The reservoir is owned by the Summer Lake Irrigation District; however, the district's reservoir frontage is surrounded by the Summer Lake Wildlife Area property. The springs provide a constant flow year round. This helps the river maintain a relatively mild water temperature, even during the cold winter months."Warm Water Fishing in Oregon"
, Oregon Department of Fish and Wildlife, State of Oregon, Salem, Oregon, February 15, 2008.
"Public Use"
''Summer Lake Wildlife Management Plan'', Oregon Department of Fish and Wildlife, Salem, Oregon, October 2007, pp. 36–39.
Witty, Jim
"Ana River"
''The Bulletin'', Bend Oregon, January 5, 2007.
After leaving the reservoir, the Ana River flows southeast for approximately with private ranch land on its north bank and the Summer Lake Wildlife Area on the south bank. Then for a short distance, the river passes through BLM land administered as part of the refuge. As the river enters the Bureau of Land Management area, it turns south, reaching the River Ranch Campground in the Summer Lake Wildlife Area in about . The vegetation along this part of the river is dominated by
big sagebrush ''Artemisia tridentata'', commonly called big sagebrush,Mojave Desert Wildflowers, Pam MacKay, 2nd ed., 2013, Great Basin sagebrush or (locally) simply sagebrush, is an aromatic shrub from the family Asteraceae, which grows in arid and semi-arid ...
,
rabbitbrush Rabbitbrush is a common name for shrubs, principally of the western United States, in three related genera Genus /ˈdʒiː.nəs/ (plural genera /ˈdʒen.ər.ə/) is a taxonomic rank In biological classification In biology, taxonomy () ...
, greasewood, Achnatherum, needlegrass, Oryzopsis hymenoides, ricegrass, and squirreltail. Native trees are rare along the Ana River except for a few Western juniper."Habitat Types"
''Summer Lake Wildlife Management Plan'', Oregon Department of Fish and Wildlife, Salem, Oregon, October 2007, pp. 15–17.
Shewey, John
''Complete Angler’s Guide to Oregon''
Wilderness Adventures Press, Belgrade, Montana, 2007, p. 219.
Just after the River Ranch Campground, the Ana River flows through a large impounded wetland. The wetlands and marsh pools cover approximately . In this area, a series of manmade dikes and channels maintain critical wildlife habitat. In the marsh, vegetation varies from sedges, Scirpus, rushes, and Poa, bluegrass in the meadows to cattails and Schoenoplectus, bulrushes around the marsh pools. In the lower part of the river, the water becomes increasingly alkaline. Approximately from its source, the Ana River empties into the north end of Summer Lake. The Summer Lake Wildlife Area is extremely important because its wetlands host hundreds of thousands of migratory birds each year. In 2005, the Oregon Department of Fish and Wildlife joined with the U.S. Department of Agriculture's Natural Resources Conservation Service, Oregon Hunters Association, Ducks Unlimited, and the North American Wetlands Conservation Council to enhance approximately of seasonally flooded wetland habitat in the River Ranch area of the wildlife area. The project replaced a series of diversion structures along the Ana River supplying water to the adjacent wetlands. The project significantly improved the efficiency of the water management system, benefiting both the river and wetlands. In 2009, the United States Army Corps of Engineers built three islands in the Summer Lake wetlands. The islands provide additional nesting sites for Caspian terns and other birds. The project was a joint effort by the Oregon Department of Fish and Wildlife, Army Corps of Engineers, Bureau of Land Management, United States Fish and Wildlife Service, United States Geological Survey, National Oceanic and Atmospheric Administration, Oregon Department of State Lands, and Oregon State University. In 2010, a project financed by the State of Oregon, the Lake County Soil and Water Conservation District, Summer Lake Irrigation District, and Ducks Unlimited revitalized an additional nesting habitat.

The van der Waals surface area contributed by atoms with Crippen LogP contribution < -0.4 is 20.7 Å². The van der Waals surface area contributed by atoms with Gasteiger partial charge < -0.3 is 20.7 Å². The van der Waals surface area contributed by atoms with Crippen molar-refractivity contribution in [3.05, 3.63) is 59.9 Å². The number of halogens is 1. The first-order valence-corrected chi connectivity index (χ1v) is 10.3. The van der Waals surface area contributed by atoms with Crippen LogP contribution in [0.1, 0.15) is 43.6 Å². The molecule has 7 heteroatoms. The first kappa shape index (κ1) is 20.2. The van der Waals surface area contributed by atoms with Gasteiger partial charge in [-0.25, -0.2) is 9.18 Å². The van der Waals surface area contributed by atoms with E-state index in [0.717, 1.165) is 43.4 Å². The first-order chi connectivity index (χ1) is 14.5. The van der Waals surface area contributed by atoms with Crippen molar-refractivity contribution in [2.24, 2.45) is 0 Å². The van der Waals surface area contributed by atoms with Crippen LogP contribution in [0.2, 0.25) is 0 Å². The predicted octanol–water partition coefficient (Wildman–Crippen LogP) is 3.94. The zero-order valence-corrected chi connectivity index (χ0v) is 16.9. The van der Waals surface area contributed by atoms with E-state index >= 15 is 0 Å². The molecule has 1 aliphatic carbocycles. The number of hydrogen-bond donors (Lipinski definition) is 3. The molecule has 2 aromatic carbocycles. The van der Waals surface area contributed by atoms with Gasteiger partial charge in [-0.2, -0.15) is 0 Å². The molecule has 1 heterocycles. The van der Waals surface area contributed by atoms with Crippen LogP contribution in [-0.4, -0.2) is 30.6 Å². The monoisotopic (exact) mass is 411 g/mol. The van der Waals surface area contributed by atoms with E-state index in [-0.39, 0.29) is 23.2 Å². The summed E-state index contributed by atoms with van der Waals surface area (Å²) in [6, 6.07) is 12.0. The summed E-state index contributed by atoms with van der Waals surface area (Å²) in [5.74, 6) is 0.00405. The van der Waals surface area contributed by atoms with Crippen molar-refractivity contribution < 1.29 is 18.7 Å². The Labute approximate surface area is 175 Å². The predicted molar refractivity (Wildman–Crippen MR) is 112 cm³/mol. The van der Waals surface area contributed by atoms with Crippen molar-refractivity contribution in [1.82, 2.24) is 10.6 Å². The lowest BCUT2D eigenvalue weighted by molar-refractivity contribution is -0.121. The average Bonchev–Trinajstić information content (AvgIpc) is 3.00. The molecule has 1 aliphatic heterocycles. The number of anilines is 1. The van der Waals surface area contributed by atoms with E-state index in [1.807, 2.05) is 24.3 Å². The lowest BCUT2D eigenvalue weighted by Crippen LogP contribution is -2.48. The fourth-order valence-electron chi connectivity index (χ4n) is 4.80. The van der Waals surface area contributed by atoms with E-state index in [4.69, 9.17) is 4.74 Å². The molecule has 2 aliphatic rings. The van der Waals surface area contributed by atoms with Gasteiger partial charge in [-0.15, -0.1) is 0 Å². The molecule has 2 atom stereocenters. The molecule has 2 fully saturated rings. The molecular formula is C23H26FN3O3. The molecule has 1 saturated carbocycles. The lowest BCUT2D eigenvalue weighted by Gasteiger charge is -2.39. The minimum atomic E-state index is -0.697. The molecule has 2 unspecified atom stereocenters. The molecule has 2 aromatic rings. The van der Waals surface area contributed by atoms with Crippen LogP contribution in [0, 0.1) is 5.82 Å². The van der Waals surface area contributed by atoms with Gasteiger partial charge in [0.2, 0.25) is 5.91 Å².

Wildlife